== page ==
In the past, the work of the Joint Committee on Taxation has been pretty reliable. I don’t know for sure if that’s still the case, but for now I assume it is. With that caveat, here’s their estimate of who benefits the most from the Republican tax bill:
Not bad for a Republican tax bill! Still, even though they were apparently trying to avoid the “tax cut for the rich” label, they couldn’t help themselves. The benefits rise steadily with income, and millionaires get twice the cut of even the very well off. According to one member of Congress, that’s exactly what they intended:
“If you earn your income as a doctor, a lawyer, an architect, you’re not getting anything,” said Rep. Chris Collins (R., N.Y.). “But you’re not supposed to get anything—that’s how you earn your income. It wasn’t intended to lower the tax rate for a doctor, a lawyer or an architect. It was intended to lower the rate for manufacturing companies making widgets and employing other people.”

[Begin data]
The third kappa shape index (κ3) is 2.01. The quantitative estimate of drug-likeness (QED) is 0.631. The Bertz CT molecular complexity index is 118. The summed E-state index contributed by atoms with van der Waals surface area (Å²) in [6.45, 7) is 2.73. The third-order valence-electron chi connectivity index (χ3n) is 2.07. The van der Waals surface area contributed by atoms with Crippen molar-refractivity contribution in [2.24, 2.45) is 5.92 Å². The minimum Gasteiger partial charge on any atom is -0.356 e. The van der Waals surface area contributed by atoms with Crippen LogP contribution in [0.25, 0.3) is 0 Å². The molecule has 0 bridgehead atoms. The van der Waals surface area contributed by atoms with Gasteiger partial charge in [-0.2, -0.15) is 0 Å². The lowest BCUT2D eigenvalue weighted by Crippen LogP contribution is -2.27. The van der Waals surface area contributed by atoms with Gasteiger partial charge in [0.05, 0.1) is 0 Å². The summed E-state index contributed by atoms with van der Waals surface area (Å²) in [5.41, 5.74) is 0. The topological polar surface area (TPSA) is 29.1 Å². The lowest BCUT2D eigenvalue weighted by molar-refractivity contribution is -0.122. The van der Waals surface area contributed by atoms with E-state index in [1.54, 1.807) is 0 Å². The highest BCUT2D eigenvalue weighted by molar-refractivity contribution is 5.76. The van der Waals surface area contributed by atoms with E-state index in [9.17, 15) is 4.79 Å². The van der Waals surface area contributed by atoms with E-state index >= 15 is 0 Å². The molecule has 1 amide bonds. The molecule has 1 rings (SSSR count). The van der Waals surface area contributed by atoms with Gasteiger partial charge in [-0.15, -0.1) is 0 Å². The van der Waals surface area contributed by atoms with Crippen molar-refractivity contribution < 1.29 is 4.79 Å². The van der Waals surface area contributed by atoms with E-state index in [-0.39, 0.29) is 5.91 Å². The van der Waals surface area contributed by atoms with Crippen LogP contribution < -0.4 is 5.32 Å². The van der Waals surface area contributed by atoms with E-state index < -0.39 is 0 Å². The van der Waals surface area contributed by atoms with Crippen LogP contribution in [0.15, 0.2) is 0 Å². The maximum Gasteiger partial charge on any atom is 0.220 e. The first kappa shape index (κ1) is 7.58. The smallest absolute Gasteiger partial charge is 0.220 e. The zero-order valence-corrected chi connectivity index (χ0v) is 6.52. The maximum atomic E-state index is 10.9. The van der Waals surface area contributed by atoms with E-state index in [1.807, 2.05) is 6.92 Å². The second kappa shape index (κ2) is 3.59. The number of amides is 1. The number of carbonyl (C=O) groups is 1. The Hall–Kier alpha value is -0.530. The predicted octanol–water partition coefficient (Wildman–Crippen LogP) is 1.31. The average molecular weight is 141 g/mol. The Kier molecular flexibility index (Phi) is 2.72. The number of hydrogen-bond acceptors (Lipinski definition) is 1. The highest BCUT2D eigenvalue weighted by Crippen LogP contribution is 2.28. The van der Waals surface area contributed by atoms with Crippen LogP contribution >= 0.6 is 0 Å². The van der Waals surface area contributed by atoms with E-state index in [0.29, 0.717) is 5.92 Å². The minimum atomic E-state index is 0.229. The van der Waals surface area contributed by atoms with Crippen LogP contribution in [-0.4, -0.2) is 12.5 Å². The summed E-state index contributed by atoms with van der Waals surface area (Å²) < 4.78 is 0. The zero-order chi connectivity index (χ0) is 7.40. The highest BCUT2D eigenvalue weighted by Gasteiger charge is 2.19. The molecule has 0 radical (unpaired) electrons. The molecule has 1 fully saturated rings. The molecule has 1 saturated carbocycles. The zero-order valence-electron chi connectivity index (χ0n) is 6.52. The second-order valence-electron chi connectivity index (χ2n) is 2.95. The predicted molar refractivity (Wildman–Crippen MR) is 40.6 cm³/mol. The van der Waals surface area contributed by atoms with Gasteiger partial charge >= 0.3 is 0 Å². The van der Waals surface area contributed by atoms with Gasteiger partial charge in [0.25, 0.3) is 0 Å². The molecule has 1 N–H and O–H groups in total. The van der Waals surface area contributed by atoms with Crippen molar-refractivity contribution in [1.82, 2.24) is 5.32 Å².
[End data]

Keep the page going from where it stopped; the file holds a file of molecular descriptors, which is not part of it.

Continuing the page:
….The Tax Foundation, a conservative-leaning think tank, estimated Friday that the top 1% of households would see their after-tax incomes rise by 7.5% in 2018, compared with a 2.2% boost for the middle 20% of the population.
Translation: if you’re extremely prosperous but you perform actual labor to earn your money, then you don’t get much. But if you’re flat out rich and just invest in other people’s businesses, then ka-ching! This tax bill is meant for you. That’s why “passive” investors in businesses always qualify for the new, low rate on pass-through income, while the folks actually running the businesses don’t.
Of course, this bill is likely to change so much over the next month or two that this distribution chart will probably be out of date nearly as soon as I post it. Also, I’m curious to see if CBO arrives at the same score as JCT. I assume we’ll find out sometime next week.